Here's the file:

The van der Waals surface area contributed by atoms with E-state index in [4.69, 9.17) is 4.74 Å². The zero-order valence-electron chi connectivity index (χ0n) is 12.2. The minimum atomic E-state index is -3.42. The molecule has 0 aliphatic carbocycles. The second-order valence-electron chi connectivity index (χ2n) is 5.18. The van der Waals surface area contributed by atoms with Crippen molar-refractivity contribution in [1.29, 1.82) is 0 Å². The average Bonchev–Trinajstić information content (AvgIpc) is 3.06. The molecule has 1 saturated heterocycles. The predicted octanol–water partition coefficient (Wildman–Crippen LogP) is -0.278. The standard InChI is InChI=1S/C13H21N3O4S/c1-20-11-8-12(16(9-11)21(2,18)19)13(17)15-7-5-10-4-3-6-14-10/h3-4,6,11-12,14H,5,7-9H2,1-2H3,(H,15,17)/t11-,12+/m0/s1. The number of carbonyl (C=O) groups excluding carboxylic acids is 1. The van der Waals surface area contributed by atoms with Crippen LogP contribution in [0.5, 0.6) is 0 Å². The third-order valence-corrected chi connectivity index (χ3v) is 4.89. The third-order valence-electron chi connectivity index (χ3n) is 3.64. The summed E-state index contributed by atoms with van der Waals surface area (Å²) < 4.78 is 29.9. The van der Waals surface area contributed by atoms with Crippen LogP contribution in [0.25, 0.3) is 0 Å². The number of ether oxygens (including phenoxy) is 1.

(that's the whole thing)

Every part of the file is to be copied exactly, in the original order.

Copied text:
The van der Waals surface area contributed by atoms with E-state index in [4.69, 9.17) is 4.74 Å². The zero-order valence-electron chi connectivity index (χ0n) is 12.2. The minimum atomic E-state index is -3.42. The molecule has 0 aliphatic carbocycles. The second-order valence-electron chi connectivity index (χ2n) is 5.18. The van der Waals surface area contributed by atoms with Crippen molar-refractivity contribution in [1.29, 1.82) is 0 Å². The average Bonchev–Trinajstić information content (AvgIpc) is 3.06. The molecule has 1 saturated heterocycles. The predicted octanol–water partition coefficient (Wildman–Crippen LogP) is -0.278. The standard InChI is InChI=1S/C13H21N3O4S/c1-20-11-8-12(16(9-11)21(2,18)19)13(17)15-7-5-10-4-3-6-14-10/h3-4,6,11-12,14H,5,7-9H2,1-2H3,(H,15,17)/t11-,12+/m0/s1. The number of carbonyl (C=O) groups excluding carboxylic acids is 1. The van der Waals surface area contributed by atoms with Crippen LogP contribution in [0.5, 0.6) is 0 Å². The third-order valence-corrected chi connectivity index (χ3v) is 4.89. The third-order valence-electron chi connectivity index (χ3n) is 3.64. The summed E-state index contributed by atoms with van der Waals surface area (Å²) < 4.78 is 29.9. The van der Waals surface area contributed by atoms with Crippen LogP contribution in [0.25, 0.3) is 0 Å². The number of ether oxygens (including phenoxy) is 1.